With the prices of automobile fuels surging, Minister for Petroleum and Natural Gas Dharmendra Pradhan said in Bhubaneswar Monday that bringing petroleum products under the ambit of the Goods and Service Tax (GST) was being considered by the government as part of a “holistic strategy” to address the issue. Transport Minister Nitin Gadkari, too, favours such a move — and Maharashtra Chief Minister Devendra Fadnavis has said that his state was fine with petroleum products being brought under a single rate countrywide, and that a Task Force was working on it. Chief Economic Advisor Arvind Subramanian had earlier this year made out a case for bringing petroleum products under GST.
The trigger for all this is rising oil prices — the benchmark Brent crude crossed the $80 per barrel mark earlier this month — and the daily revision of prices of petrol and diesel.
How will this help?
When India moved to the GST regime last July, petroleum products were excluded, along with alcohol, real estate and power. In the current structure, both the central and state governments levy a tax on petrol, diesel, crude, and natural gas. The Centre charges excise duty, while each state has its own Value Added Tax (VAT). Added to these are the dealer commissions, all of which inflates the price that consumers pay at the retail pumps. (On Tuesday, petrol was Rs 86.24 per litre in Mumbai, Rs 81.43 in Chennai, Rs 81.06 in Kolkata, and Rs 78.43 in Delhi.)
Bringing petroleum products under GST would mean a single rate — 18% or 28% — in place of excise duty and state VAT, and lower pump prices. It will take the political heat off the government, and is likely to lead to lower transport costs for industry, with benefits in terms of boosting production and competitiveness. It will also be in keeping with the idea of a ‘single nation, single tax’, which is aimed at improving production and employment while taxing consumption.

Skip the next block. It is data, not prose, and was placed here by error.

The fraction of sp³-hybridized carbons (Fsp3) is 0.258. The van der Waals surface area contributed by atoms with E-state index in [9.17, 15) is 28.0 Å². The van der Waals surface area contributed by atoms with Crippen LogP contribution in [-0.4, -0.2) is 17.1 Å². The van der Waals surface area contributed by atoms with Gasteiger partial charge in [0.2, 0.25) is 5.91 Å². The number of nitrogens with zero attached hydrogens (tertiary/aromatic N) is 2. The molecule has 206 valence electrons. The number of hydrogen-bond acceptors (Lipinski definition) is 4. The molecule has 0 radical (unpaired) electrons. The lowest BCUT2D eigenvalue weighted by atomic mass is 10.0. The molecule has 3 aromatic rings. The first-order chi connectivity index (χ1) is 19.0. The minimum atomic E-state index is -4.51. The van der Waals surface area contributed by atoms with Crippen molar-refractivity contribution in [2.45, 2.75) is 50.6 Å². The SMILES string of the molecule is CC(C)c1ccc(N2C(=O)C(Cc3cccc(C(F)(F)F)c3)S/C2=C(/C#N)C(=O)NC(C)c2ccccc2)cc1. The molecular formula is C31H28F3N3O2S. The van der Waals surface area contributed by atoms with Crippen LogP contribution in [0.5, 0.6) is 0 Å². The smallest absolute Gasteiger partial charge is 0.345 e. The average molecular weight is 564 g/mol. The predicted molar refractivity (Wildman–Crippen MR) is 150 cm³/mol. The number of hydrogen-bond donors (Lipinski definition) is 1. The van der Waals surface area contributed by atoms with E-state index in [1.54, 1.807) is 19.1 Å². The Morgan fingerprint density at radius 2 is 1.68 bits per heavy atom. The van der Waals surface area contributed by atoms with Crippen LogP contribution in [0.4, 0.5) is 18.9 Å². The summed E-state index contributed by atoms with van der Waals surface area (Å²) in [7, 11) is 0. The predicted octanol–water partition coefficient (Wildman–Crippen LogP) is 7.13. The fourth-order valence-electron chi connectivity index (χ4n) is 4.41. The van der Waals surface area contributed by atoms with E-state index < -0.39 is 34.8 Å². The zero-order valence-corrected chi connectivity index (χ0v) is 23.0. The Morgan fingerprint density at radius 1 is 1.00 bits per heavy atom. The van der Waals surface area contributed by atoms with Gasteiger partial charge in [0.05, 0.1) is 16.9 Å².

Because these products are excluded from GST, many firms are at a disadvantage: they cannot set off inputs costs like transport, logistics, services, spares, or claim input tax credit. They miss out on productivity gains as well.
But there’s a flip side
For both the federal and state governments, petroleum products, like alcohol, are huge revenue earners. The Centre mopped up Rs 1.60 lakh crore in excise duty from petroleum products in FY18, and Rs 2.42 lakh crore in FY17, even as global oil prices fell from 2014-15 through 2016-17. Between 2013-14 and 2016-17, the central government collected Rs 2,79,005 crore in excise duties alone — a windfall that helped it show a better fiscal position. Similarly, states earned Rs 1.66 lakh crore in VAT on these products in FY18; Maharashtra, for example, currently makes close to Rs 22,000 crore.
Revenue considerations, therefore, are likely to drive the decision on bringing petroleum products under GST. The decision will have to be taken by the GST Council, in which states have a major say.
Even if they agree to having petrol, diesel and other products under GST, they will still have the autonomy to levy an additional or top-up tax, which can vary across states. This surcharge can be in the nature of a “sin tax” — a way for states to discourage consumption of certain products like liquor or tobacco — and to reduce vehicular pollution.
Even the Centre will have reasons to worry — not only because of the huge revenue petroleum products bring, but also because it is committed to compensating states for any shortfall in revenues for five years.
There are other considerations, too. The decision will have to take into account larger questions such as those of equity, given the consumer profile of those buying fuel for personal vehicles, and the issue of an efficient public transport system.